Passion vs. Self-Discipline
How important is passion as a success factor?
Some people believe it’s the single most important factor, painting passion as the fuel that drives success.
Passion is simply an emotional state, and a temporary and unstable one at that. The reason passion gets so much credit is that it helps motivate action. And action is what generates results.
Look at it this way:
P = Passion
A = Action
R = Results
P causes A
A causes R
P causes R
No problem there. That’s logically correct.
R requires P
Nope. You can’t infer this to be true from the givens.
But what if you also know this:
S causes A
S is not P
Now you can say that the statement “R requires P” is definitely false.
S = Self-Discipline
Are you dizzy yet? Here’s what I’m saying in English:
– Results come from actions (no action, no results)
– Passion can lead to action and therefore generate results
– Self-discipline can also lead to action and therefore generate results
– So passion is NOT required for results
Passion is nonessential for success.
Which is better though: passion or self-discipline? I’ll argue that self-discipline is the better fuel.
Like any emotional state, passion waxes and wanes. Sometimes you’re highly motivated. Sometimes you aren’t. Passion has its peaks and valleys, so if you base your actions on your level of passion, your results will depend on your emotions. Feeling passionate? Great actions, great results. Feeling dispassionate? Weak actions, mediocre results.
Using passion as your only fuel will no more assure you of success than being in love will ensure a successful long-term relationship.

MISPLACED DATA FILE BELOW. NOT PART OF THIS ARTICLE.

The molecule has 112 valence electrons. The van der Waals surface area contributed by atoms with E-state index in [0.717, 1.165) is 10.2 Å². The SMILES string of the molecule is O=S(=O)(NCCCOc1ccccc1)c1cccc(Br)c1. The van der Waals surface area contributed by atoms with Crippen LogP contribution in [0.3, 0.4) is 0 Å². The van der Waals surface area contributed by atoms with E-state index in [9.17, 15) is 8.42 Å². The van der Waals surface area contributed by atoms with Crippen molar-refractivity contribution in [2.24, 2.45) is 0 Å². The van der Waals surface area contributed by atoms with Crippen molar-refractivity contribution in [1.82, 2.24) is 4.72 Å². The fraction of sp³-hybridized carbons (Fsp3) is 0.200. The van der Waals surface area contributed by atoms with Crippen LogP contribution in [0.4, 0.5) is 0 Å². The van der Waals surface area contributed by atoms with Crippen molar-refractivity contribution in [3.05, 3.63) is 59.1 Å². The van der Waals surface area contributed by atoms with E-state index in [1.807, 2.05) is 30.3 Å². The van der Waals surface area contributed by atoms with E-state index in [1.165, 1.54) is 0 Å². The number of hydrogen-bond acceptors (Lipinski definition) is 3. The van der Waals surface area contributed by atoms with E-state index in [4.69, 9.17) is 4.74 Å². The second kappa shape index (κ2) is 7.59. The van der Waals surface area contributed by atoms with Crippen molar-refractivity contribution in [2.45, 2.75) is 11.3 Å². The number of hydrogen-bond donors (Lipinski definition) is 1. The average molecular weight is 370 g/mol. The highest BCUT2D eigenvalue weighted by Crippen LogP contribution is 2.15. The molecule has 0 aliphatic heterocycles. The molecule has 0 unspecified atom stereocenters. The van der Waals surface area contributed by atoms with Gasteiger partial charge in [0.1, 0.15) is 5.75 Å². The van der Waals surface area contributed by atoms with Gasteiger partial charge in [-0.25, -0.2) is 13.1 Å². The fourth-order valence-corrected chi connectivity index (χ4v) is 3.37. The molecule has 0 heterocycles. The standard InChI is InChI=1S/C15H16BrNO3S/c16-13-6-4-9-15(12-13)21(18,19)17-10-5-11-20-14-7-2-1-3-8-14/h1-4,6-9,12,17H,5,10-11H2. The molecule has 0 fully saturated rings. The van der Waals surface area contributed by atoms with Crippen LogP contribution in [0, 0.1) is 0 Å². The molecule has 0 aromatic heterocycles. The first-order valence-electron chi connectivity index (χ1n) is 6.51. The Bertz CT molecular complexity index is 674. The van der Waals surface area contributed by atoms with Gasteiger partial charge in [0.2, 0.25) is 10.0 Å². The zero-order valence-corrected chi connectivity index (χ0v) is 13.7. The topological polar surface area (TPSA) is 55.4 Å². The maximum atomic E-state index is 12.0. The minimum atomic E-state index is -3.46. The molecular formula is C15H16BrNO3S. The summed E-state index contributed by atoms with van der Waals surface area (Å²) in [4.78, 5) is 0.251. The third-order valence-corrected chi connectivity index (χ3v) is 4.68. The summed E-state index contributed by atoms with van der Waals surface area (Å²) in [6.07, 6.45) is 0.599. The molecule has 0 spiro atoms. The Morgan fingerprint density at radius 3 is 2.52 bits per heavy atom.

Self-discipline is far more important than passion, especially in business. In fact, if you develop the quality of self-discipline to a high degree, it will put passion to shame.
Self-discipline allows you take action and therefore get results no matter what your emotional state. Where passion is erratic, self-discipline provides steadiness and stability. And because your emotions aren’t in the way, your decisions are more likely to succeed because they’ll be made from a state of disciplined intellect rather than from emotional peaks and valleys.
Which would you bet on if your life depended on it?
If you wereto undergo open heart surgery, would you want a disciplined, dispassionate surgeon or an undisciplined, passionate one?
If you were being tried for murder, would you want a disciplined, dispassionate defense team or a an undisciplined, passionate one?
If you were flying in the Space Shuttle, would you want the ground controllers to be disciplined and dispassionate or undisciplined and passionate?
Passion is great, but it’s icing. It needs self-discipline to back it up.
Self-discipline is quieter though. Passion gets more attention these days becuase it makes more noise.
Copyright © Steve Pavlina
Personal Development for Smart People http://www.stevepavlina.com http://www.stevepavlina.com/blog (blog) http://www.stevepavlina.com/articles (articles)
Steve is intensely growth-oriented. He trained in martial arts, ran the L.A. Marathon, and graduated from college in three semesters with two degrees. He can juggle, count cards at blackjack, and make damn good guacamole. Steve is also a polyphasic sleeper, sleeping just 2-3 hours per day and only 20 minutes at a time. So chances are good that he’s awake right now.